‘Resolve this perceived slap in the face’ | Dallas residents upset by removal of freeway signs honoring civil rights icon


The reasoning for the sign removal, according to TxDOT, was because the City of Dallas made a mistake in 1995.

DALLAS — Residents in South Dallas expressed their discontent with city leaders on Wednesday that signs bearing the namesake of late civic leader Dr. S.M. Wright had been removed from State Highway 310.

“I am here on behalf of the People’s Missionary Baptist Church … to express our profound disappointment and confusion about the removal of S.M. Wright street signs from a section of Highway 310 that runs through our community — a community that Dr. S.M. Wright spent his pastorage serving and whose mediation and coalition-building skills have guided the city through the turbulent 60s and 70s of racial unrest,” Dallas resident Gwendolyn Snead said.

Snead urged Dallas City Council to “swiftly move” and “rectify and resolve this perceived slap in the face of our community” by restoring the removed S.M. Wright street signs. 


The reasoning for the sign removal, according to TxDOT, was because the City of Dallas made a mistake in 1995. The application to change the name from State Highway 310 to S.M. Wright Freeway was never finished. 

S.M. Wright pastored the People’s Missionary Baptist Church in South Dallas from 1957 until he died in 1994. His son, S.M. Wright II, became the church pastor in 1993.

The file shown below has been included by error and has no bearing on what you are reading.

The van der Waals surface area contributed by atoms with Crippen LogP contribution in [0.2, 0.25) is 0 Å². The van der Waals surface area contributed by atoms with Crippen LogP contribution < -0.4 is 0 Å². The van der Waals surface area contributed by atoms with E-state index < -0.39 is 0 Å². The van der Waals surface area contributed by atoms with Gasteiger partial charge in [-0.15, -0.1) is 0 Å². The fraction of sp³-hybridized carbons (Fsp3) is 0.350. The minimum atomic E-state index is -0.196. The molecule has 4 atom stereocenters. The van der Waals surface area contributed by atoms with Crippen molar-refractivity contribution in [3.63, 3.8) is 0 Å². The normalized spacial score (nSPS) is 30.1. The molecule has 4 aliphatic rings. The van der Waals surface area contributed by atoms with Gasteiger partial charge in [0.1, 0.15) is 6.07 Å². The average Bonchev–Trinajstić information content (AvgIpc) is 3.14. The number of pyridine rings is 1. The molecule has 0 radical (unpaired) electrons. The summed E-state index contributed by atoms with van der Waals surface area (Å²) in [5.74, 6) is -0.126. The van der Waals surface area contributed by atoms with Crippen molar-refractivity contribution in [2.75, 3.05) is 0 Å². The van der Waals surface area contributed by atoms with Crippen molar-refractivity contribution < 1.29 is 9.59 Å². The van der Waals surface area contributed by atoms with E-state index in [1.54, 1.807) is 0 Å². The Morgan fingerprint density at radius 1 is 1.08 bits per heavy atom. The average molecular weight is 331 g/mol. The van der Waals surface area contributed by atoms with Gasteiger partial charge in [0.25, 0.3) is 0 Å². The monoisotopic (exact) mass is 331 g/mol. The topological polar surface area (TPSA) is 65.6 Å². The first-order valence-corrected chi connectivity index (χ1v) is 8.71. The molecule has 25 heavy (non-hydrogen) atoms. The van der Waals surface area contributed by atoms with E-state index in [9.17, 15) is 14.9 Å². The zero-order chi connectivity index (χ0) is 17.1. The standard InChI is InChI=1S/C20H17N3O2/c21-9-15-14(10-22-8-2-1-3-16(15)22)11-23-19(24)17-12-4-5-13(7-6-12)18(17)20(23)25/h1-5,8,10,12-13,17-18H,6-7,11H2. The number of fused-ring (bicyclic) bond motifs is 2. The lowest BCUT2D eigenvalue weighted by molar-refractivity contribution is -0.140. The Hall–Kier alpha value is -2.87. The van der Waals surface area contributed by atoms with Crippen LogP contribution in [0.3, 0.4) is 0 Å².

The highway was called Central Expressway until 1995, when then-Texas Gov. George W. Bush changed the name to S.M. Wright Freeway, according to the S.M. Wright Foundation.

“S.M. Wright Freeway 310 is the gateway into the Joppa community,” Dallas resident Claudia Fowler said. “S.M. Wright Freeway has been around … since 1994, 1995. We are going to be looking forward to another big sign unveiling. Again, history is so important to this city. I want my grandson to be able to ask me one day, ‘Queenie, who is S.M. Wright?’ And I will be able to tell him he was a leader in this community, the pastor of the People’s Missionary Baptist Church, and that he did some things here in this city.”

Dr. Tommy Brown, pastor of New Mount Zion Baptist Church, was at the street naming celebration in June 1995.

“I was privileged to sit there with then-Gov. Bush to watch the signage go up. As a freshman in high school, I learned a quote that says, ‘If history never fails to repeat itself, how uncapable man must be of learning his mistakes.’ We don’t want to see this history to repeat itself. A mistake was made not on your part, but on parts of those who served prior to you,” Rev. Brown said.

“We stand today as watchmen of this city, applauding you for the action you’re taking and we trust you’ll do what you say you’ll do, in righting this wrong,” Brown added.

The area is being reconstructed as part of a Texas Department of Transportation project to “transform” the S.M. Wright Freeway into a six-lane boulevard with traffic signals. 

District 6 Council Member Omar Narvaez told those who attended the meeting their concerns have not fallen on deaf ears and “actions already been in motion” on resolving the street sign removal.

“I can assure you that the process has already been put into motion and our city manager Kim Tolbert is committed to seeing this through … I also look forward to a big celebration and ’round two’ for the unveiling of the S.M. Wright freeway,” Narvaez said.

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